Java Core Tutorials

Object Oriented Programming in Java

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Java is an object-oriented language, which means that it has constructs to represent objects from the real world. Each Java program has at least one class that knows how to do certain things or how to represent some type of object.


Classes in Java may have methods and fields (also known as attributes). Methods represent actions or functions that a class can perform. Up until Java 8, every function had to be represented as a method of some class. Lambda expressions give more freedom to functions, but for now the focus is on the Java foundation — classes, methods, and fields.

Let’s create and discuss a class named Car. This class will have methods, describing what this type of vehicle can do, such as start the engine, shut it down, accelerate, brake, lock the doors, and so on. This class will also have some fields: body color, number of doors, sticker price, and so on.

class Car {

    String color;
    int numberOfDoors;

    void startEngine() {
        System.out.println("Start engine");

    void stopEngine() {
        int tempCounter = 0;
        System.out.println("Stop engine");

Car represents common features for many different cars: All cars have such attributes as color and number of doors, and all of them perform similar actions. You can be more specific and create another Java class called RacingCar. It’s still a car, but with some attributes specific to the model created for RacingCar. You can say that the class RacingCar is a subclass of Car, or, using Java syntax  RacingCar extends Car.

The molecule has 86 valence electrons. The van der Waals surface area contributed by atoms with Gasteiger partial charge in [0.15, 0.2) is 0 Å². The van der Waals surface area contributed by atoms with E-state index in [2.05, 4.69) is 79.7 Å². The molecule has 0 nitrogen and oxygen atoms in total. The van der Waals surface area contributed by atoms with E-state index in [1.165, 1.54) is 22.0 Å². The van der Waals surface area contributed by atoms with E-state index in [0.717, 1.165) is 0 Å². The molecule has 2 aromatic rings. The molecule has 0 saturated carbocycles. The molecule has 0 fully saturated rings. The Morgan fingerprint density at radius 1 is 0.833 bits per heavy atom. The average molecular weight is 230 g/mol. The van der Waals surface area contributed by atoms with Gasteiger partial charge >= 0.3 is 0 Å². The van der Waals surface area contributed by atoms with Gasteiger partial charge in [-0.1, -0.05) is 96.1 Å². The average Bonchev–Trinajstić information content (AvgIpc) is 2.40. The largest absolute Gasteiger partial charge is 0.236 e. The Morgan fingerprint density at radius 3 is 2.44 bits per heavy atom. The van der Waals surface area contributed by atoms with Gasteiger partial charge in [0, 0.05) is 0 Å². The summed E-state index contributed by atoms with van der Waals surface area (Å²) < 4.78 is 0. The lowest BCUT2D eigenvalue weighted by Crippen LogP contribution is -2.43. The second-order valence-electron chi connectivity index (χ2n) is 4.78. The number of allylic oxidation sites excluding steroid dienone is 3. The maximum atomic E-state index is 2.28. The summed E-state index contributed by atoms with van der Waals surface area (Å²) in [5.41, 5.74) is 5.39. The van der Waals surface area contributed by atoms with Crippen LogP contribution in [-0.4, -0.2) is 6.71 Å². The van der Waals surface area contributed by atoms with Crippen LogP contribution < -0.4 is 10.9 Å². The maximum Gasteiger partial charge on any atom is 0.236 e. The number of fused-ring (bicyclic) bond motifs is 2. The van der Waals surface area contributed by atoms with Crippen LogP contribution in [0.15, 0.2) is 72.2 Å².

class RacingCar extends Car {
    boolean rocketAccelerator = true;
    int velocity;
    String manufacturer;

    void race() {
        velocity = 200;

RacingCar not only have all attributes of Car but also have some of other attributes such as: rocketAccelerator, velocity,  manufacturer. Besides inherited all methods from Car RacingCar have a other method: race()

Creating objects, also known as instances, based on classes is the equivalent of building real cars based on blueprints. To create an instance of a class means to create the object in the computer’s memory based on the class definition. To instantiate a class, you declare a variable of this class’s type, and use the new operator for each new instance of the car:

RacingCar car1 = new RacingCar();

RacingCar car2 = new RacingCar();

Now the variables car1 and car2 can be used to refer to the first and second instance of the RacingCar.